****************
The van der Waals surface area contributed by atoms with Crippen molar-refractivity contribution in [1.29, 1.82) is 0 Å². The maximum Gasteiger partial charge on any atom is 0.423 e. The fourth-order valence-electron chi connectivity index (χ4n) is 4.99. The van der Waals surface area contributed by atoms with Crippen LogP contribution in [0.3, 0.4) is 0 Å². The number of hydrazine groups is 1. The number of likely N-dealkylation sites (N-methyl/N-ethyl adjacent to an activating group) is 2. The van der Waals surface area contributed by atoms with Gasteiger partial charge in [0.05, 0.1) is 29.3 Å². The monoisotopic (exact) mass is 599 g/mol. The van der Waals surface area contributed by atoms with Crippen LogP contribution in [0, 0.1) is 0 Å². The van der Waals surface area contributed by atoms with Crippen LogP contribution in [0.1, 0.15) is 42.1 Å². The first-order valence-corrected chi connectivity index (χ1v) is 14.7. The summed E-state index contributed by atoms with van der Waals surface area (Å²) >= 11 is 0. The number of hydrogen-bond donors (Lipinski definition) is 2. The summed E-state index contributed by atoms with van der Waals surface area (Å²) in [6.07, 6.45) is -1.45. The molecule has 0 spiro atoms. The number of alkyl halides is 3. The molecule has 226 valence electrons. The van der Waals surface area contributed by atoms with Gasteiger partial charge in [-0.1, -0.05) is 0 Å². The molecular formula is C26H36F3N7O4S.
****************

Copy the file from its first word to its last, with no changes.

The van der Waals surface area contributed by atoms with Crippen molar-refractivity contribution in [1.29, 1.82) is 0 Å². The maximum Gasteiger partial charge on any atom is 0.423 e. The fourth-order valence-electron chi connectivity index (χ4n) is 4.99. The van der Waals surface area contributed by atoms with Crippen LogP contribution in [0.3, 0.4) is 0 Å². The number of hydrazine groups is 1. The number of likely N-dealkylation sites (N-methyl/N-ethyl adjacent to an activating group) is 2. The van der Waals surface area contributed by atoms with Gasteiger partial charge in [0.05, 0.1) is 29.3 Å². The monoisotopic (exact) mass is 599 g/mol. The van der Waals surface area contributed by atoms with Crippen LogP contribution in [0, 0.1) is 0 Å². The van der Waals surface area contributed by atoms with Crippen LogP contribution in [0.1, 0.15) is 42.1 Å². The first-order valence-corrected chi connectivity index (χ1v) is 14.7. The summed E-state index contributed by atoms with van der Waals surface area (Å²) >= 11 is 0. The number of hydrogen-bond donors (Lipinski definition) is 2. The summed E-state index contributed by atoms with van der Waals surface area (Å²) in [6.07, 6.45) is -1.45. The molecule has 0 spiro atoms. The number of alkyl halides is 3. The molecule has 226 valence electrons. The van der Waals surface area contributed by atoms with Gasteiger partial charge in [-0.1, -0.05) is 0 Å². The molecular formula is C26H36F3N7O4S.